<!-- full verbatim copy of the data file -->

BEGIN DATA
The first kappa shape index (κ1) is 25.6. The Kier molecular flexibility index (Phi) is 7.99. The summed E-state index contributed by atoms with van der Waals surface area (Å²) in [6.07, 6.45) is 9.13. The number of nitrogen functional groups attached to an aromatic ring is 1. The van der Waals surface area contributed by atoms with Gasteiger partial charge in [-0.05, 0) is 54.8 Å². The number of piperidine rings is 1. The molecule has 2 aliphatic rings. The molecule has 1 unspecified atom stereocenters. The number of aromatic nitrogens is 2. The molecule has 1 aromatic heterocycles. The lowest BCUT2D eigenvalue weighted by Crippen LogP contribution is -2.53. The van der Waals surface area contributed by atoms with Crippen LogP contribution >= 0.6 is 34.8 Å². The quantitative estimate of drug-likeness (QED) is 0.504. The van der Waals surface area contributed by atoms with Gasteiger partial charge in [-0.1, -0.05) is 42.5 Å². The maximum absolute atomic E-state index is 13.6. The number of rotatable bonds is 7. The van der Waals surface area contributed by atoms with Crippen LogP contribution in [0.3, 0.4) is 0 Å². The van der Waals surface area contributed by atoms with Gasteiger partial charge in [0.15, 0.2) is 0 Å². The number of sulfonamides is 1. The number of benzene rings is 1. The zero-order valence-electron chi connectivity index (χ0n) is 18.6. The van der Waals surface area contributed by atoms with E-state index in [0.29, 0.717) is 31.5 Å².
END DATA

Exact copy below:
The first kappa shape index (κ1) is 25.6. The Kier molecular flexibility index (Phi) is 7.99. The summed E-state index contributed by atoms with van der Waals surface area (Å²) in [6.07, 6.45) is 9.13. The number of nitrogen functional groups attached to an aromatic ring is 1. The van der Waals surface area contributed by atoms with Gasteiger partial charge in [-0.05, 0) is 54.8 Å². The number of piperidine rings is 1. The molecule has 2 aliphatic rings. The molecule has 1 unspecified atom stereocenters. The number of aromatic nitrogens is 2. The molecule has 1 aromatic heterocycles. The lowest BCUT2D eigenvalue weighted by Crippen LogP contribution is -2.53. The van der Waals surface area contributed by atoms with Crippen LogP contribution >= 0.6 is 34.8 Å². The quantitative estimate of drug-likeness (QED) is 0.504. The van der Waals surface area contributed by atoms with Gasteiger partial charge in [-0.1, -0.05) is 42.5 Å². The maximum absolute atomic E-state index is 13.6. The number of rotatable bonds is 7. The van der Waals surface area contributed by atoms with Crippen LogP contribution in [0.3, 0.4) is 0 Å². The van der Waals surface area contributed by atoms with Gasteiger partial charge in [0.15, 0.2) is 0 Å². The number of sulfonamides is 1. The number of benzene rings is 1. The zero-order valence-electron chi connectivity index (χ0n) is 18.6. The van der Waals surface area contributed by atoms with E-state index in [0.29, 0.717) is 31.5 Å².